The following quotes are taken from last week’s selection in A Guide to Prayer for Ministers and Other Servants:
Because we cannot reasonably expect to erect a constantly expanding structure of social activism upon a constantly diminishing foundation of faith, attention to the cultivation of the inner life is our first order of business, even in a period of rapid social change. The Church, if it is to affect the world, must become a center from which new spiritual power emanates. While the Church must be secular in the sense that it operates in the world, if it is only secular it will not have the desired effect upon the secular order which it is called upon to penetrate. With no diminution of concern for people, we can and must give new attention to the production of a trustworthy religious experience.
From The New Man for Our Time by Elton Trueblood
John Woolman is worth remembering because, more than most Christians, he kept his inner and outer life together. In the happy expression employed by Elizabeth O’Connor, this man of travel engaged, at the same time, in both an inward and an outward journey. The inward journey was marked by an unusual sense of holy obedience. “I have been more and more instructed,” he wrote near the end, “as to the necessity of depending, . . . upon the fresh instructions of Christ, the prince of peace, from day to day.” The outward journey was marked by an increasing sensitivity to suffering and to an intelligent effort to eliminate as much of this suffering as is humanly possible.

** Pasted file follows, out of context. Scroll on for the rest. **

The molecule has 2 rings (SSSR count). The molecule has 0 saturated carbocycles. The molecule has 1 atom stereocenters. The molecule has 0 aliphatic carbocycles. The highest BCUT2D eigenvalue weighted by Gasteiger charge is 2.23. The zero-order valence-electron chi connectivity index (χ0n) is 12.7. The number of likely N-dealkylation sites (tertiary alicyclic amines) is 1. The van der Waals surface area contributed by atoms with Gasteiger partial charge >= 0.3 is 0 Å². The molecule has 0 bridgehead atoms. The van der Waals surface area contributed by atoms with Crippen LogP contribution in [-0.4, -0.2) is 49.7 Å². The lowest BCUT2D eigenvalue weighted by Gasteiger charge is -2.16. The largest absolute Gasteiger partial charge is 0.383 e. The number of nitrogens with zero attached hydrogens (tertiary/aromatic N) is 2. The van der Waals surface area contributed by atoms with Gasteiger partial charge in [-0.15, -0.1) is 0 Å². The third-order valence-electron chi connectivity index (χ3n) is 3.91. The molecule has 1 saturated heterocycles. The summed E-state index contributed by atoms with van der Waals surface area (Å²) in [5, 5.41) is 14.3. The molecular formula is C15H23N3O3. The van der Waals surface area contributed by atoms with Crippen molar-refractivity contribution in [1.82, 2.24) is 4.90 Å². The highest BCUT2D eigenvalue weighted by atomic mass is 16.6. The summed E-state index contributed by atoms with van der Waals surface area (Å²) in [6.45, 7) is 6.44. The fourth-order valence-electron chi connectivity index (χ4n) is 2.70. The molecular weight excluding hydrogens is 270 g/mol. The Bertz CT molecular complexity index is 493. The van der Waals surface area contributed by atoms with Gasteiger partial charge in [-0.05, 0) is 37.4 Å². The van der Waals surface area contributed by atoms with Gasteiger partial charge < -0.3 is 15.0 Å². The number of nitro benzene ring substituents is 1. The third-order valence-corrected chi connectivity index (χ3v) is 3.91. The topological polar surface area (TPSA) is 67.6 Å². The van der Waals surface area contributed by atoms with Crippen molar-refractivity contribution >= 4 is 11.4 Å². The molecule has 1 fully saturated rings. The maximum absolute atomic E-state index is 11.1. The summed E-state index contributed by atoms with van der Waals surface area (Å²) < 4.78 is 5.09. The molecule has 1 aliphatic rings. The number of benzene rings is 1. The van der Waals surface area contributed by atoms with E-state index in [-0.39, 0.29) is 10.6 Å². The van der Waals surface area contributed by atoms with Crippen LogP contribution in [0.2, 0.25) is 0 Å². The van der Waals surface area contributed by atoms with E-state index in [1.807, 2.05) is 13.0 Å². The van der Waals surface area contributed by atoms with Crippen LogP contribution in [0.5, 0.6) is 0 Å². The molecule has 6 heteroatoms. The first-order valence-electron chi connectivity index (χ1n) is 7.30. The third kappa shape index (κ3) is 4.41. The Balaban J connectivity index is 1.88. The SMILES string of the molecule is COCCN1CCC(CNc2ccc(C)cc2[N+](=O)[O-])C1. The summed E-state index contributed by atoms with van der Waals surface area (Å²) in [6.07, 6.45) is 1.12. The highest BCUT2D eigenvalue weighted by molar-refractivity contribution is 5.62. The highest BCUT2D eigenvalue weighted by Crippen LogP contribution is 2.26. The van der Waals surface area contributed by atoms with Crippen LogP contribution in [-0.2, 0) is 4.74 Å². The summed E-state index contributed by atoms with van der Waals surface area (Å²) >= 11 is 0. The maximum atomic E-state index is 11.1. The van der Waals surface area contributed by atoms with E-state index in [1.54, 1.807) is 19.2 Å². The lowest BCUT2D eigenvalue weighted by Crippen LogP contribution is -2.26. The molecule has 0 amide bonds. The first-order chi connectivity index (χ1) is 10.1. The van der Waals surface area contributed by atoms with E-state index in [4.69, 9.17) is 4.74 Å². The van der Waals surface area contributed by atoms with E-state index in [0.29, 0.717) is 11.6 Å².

What is most remarkable in Woolman’s potent example is the complete bridging of the chasm that so mars our current Christian scene. his devotional experience and his social concern, far from being in conflict, actually required each other. He was acutely conscious of the danger of a social witness that could have become hard and cruel in its denunciation of others. “Christ knoweth,” he said, “when the fruit-bearing branches themselves have need of purging.”
– From The New Man for Our time by Elton Trueblood
For a spiritual life is simply a life in which all that we do comes from the centre, where we are anchored in God: a life soaked through and through by a sense of his reality and claim, and self-given to the great movement of his will.
Most of our conflicts and difficulties come from trying to deal with the spiritual and practical aspects of our life separately instead of realizing them as parts of one whole. If our practical life is centered on our own interests, cluttered up by possessions, distracted by ambitions, passions, wants and worries, beset by a sense of our own rights and importance, or anxieties for our own future, or longings for our own success, we need not expect that our spiritual life will be a contrast to all this. The soul’s house is not built on such a convenient plan: there are few soundproof partitions in it.
From The Spiritual Life by Evelyn Underhill